My goal before July 15th is to choose only one of the stories above, to accept that as my calling and to resist “should” or “need to” or “must” and devote all of my energy and carrot-eating ways to writing that story.

“… someday if my life flashes in front of my eyes, it will at least hold my interest.” – Gregg Levoy, Vital Signs

Until next Monday …


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Artists in Week One

HDU_bobnewhartStand-up comedian, Jen Kirkman, quipped when describing her wedding day which she said is supposed to be the best party of your life,

“There’s no party that begins with church.”

And there is no sabbatical that begins with filing taxes and writing a check to the Internal Revenue Service but that is where I am today.  In my Pre Sabbatical time after I write in the mornings, I sift through paperwork and drop figures into a tax organizer for my CPA. But once I get on the open roads next month, neither the I.R.S. nor the Texas jury summons I responded to online will be given my attention.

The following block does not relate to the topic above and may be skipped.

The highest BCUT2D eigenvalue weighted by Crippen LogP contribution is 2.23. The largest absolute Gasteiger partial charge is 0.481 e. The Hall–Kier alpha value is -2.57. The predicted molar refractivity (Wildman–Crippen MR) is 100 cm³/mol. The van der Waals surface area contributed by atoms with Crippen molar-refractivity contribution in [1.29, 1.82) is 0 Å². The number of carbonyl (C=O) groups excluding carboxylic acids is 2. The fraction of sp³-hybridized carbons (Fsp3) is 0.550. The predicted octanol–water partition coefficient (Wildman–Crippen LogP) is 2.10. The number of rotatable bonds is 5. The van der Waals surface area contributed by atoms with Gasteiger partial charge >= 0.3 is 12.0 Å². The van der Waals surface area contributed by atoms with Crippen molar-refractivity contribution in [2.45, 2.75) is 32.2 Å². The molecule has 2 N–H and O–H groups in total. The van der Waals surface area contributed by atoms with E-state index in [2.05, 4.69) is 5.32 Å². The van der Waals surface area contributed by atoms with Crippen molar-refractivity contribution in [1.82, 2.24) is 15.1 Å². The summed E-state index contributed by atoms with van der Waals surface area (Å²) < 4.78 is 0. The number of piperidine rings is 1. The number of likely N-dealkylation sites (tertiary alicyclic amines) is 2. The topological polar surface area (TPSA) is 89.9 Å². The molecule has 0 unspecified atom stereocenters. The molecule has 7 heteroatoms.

The first morning of my first day, I did not wake up at my normal 5:30am but at 10:30am (noisy neighbors).  I didn’t let a few hours lateness take me off course, though.  I rushed downstairs, flipped on the coffee pot and sat my butt in the writing chair which for now is not my writing office but the dining room table.  For the briefest second after opening the laptop, a bolt of fear hit and I said out loud, “Oh shit,” as in Oh shit, what did I get myself into.  Why did I have to tell the entire world that I was going to write a novel? But I didn’t say novel. Did I say novel? I don’t think I said novel. Who writes a novel in a year? WTF was I thinking?  

But that was only one-half second, maybe a full one, then I laughed and I started writing.  It’s so much fun to be insane!

Bob Newhart